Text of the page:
GENEVA (AP) — The U.S., Turkey and Qatar pushed through a U.N. resolution Wednesday demanding a probe into the fighting around the Syrian town of Qusair, near Lebanon, and condemnation of foreign fighters supporting President Bashar Assad.
The resolution approved by a vote of 36-1 in the U.N. Human Rights Council calls for urgent investigation into alleged abuses by government forces and Hezbollah fighters in Qusair, along with more aid access and civilian protections. Only Venezuela voted against it. Eight other nations in the 47-nation council abstained; two were absent.
U.N. High Commissioner for Human Rights Navi Pillay set the tone for the debate, saying Syria's civil war is "spilling out of control" and represents a failure to protect citizens against war crimes and crimes against humanity that are now a routine occurrence.
"The situation in Syria reflects a colossal failure to protect civilians. Day after day, children, women and men suffer the brutality of unbridled violence and gross human rights violations by all parties," she told the 47-nation U.N. Human Rights Council. "The message from all of us should be the same: we will not support this conflict with arms, ammunition, politics or religion."
At an emergency session of the Geneva-based council, the three countries sought a resolution, referring to Lebanon's militant Shiite group Hezbollah, aimed at pressuring for more accountability, civilian protection and humanitarian aid access.
The council, which is the U.N.'s top human rights body, has held a series of urgent debates, special sessions and other high-profile talks on Syria since two years ago that have so far produced nine resolutions, but had little effect on dimming the spiraling violence.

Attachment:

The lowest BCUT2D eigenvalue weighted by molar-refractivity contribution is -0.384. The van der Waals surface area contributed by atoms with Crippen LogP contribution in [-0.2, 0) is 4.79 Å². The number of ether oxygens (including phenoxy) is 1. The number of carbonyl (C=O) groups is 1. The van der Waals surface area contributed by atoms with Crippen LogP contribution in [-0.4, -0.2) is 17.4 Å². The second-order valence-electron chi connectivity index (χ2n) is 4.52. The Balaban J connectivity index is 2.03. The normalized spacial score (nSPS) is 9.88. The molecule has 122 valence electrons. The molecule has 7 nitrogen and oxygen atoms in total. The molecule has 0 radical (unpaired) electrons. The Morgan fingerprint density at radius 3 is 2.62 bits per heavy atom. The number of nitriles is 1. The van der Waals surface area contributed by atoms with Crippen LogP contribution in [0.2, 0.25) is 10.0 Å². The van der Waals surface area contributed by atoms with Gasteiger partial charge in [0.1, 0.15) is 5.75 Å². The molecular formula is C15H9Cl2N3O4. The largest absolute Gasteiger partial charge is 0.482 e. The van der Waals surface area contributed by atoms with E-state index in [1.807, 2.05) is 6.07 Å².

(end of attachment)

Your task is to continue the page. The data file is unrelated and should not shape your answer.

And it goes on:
Pillay said the recent introduction of foreign fighters into Syria, where they are crossing borders to support both the government and opposition, has added a new dangerous element that is destabilizing the region.
"The world is watching and they will be held accountable," U.S. Ambassador Eileen Chamberlain Donahoe said of Assad's regime and its allies. "We condemn Hezbollah's direct role in the hostilities, a role which inflames regional tensions, escalates violence inside Syria, and incites instability in Lebanon. The regime has an opportunity to calm these tensions now by ending its assault."
Russian Ambassador Alexey Borodavkin said his government wants the "crisis rapidly to be surmounted by the Syrians themselves," and the U.S.-backed resolution could complicate efforts to bring the government and opposition to the negotiating table for a planned peace conference in Geneva in June.
"We consider it necessary for there to be a rapid cessation of violence in this country and the start of a broad-based political dialogue between the government and the opposition without preconditions," he said.
Syrian Ambassador Fayssal al-Hamwi accused Qatar and Turkey of being "major parties in the bloodshed in Syria" by helping to recruit jihadist extremists from more than 40 countries, and he called the resolution biased and politically motivated.
"It was drafted in a hate-filled and unconstructive manner. It has nothing to do with transparency. It is far from the truth," he said.
Pillay, however, said the rising numbers of foreign fighters crossing Syria's borders to support one side or the other is fueling the sectarian violence, and the situation is beginning to show worrying signs of destabilizing the region as a whole.
Syria must be referred to the International Criminal Court to ensure accountability for serious violations of international human rights and humanitarian law," she said. "War crimes and crimes against humanity are being routinely committed and the prevalent culture of impunity is helping to prolong the conflict."